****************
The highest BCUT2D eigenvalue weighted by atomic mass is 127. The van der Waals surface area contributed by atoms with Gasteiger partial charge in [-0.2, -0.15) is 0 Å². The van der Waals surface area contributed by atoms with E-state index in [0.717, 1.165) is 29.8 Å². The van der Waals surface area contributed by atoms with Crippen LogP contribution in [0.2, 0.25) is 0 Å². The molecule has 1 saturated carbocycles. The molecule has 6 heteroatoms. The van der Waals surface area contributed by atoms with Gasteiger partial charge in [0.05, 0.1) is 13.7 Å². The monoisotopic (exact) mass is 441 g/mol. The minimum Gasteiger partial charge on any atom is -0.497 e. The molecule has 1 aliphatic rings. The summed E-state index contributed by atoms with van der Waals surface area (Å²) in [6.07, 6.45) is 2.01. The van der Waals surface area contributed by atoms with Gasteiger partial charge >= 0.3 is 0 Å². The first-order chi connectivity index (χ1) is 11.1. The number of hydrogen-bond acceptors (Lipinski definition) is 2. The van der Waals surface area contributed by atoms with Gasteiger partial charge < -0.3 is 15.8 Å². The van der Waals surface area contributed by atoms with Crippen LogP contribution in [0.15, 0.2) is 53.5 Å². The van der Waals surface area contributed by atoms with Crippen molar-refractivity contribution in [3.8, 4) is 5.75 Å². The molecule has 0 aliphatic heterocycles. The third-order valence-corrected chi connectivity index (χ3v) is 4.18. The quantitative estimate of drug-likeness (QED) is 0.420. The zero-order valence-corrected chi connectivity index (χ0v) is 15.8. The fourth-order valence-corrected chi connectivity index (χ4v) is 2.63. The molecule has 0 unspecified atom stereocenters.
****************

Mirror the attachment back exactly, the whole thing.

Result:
The highest BCUT2D eigenvalue weighted by atomic mass is 127. The van der Waals surface area contributed by atoms with Gasteiger partial charge in [-0.2, -0.15) is 0 Å². The van der Waals surface area contributed by atoms with E-state index in [0.717, 1.165) is 29.8 Å². The van der Waals surface area contributed by atoms with Crippen LogP contribution in [0.2, 0.25) is 0 Å². The molecule has 1 saturated carbocycles. The molecule has 6 heteroatoms. The van der Waals surface area contributed by atoms with Gasteiger partial charge in [0.05, 0.1) is 13.7 Å². The monoisotopic (exact) mass is 441 g/mol. The minimum Gasteiger partial charge on any atom is -0.497 e. The molecule has 1 aliphatic rings. The summed E-state index contributed by atoms with van der Waals surface area (Å²) in [6.07, 6.45) is 2.01. The van der Waals surface area contributed by atoms with Gasteiger partial charge >= 0.3 is 0 Å². The first-order chi connectivity index (χ1) is 11.1. The number of hydrogen-bond acceptors (Lipinski definition) is 2. The van der Waals surface area contributed by atoms with Gasteiger partial charge < -0.3 is 15.8 Å². The van der Waals surface area contributed by atoms with Crippen LogP contribution in [0.15, 0.2) is 53.5 Å². The van der Waals surface area contributed by atoms with Crippen molar-refractivity contribution in [3.8, 4) is 5.75 Å². The molecule has 0 aliphatic heterocycles. The third-order valence-corrected chi connectivity index (χ3v) is 4.18. The quantitative estimate of drug-likeness (QED) is 0.420. The zero-order valence-corrected chi connectivity index (χ0v) is 15.8. The fourth-order valence-corrected chi connectivity index (χ4v) is 2.63. The molecule has 0 unspecified atom stereocenters.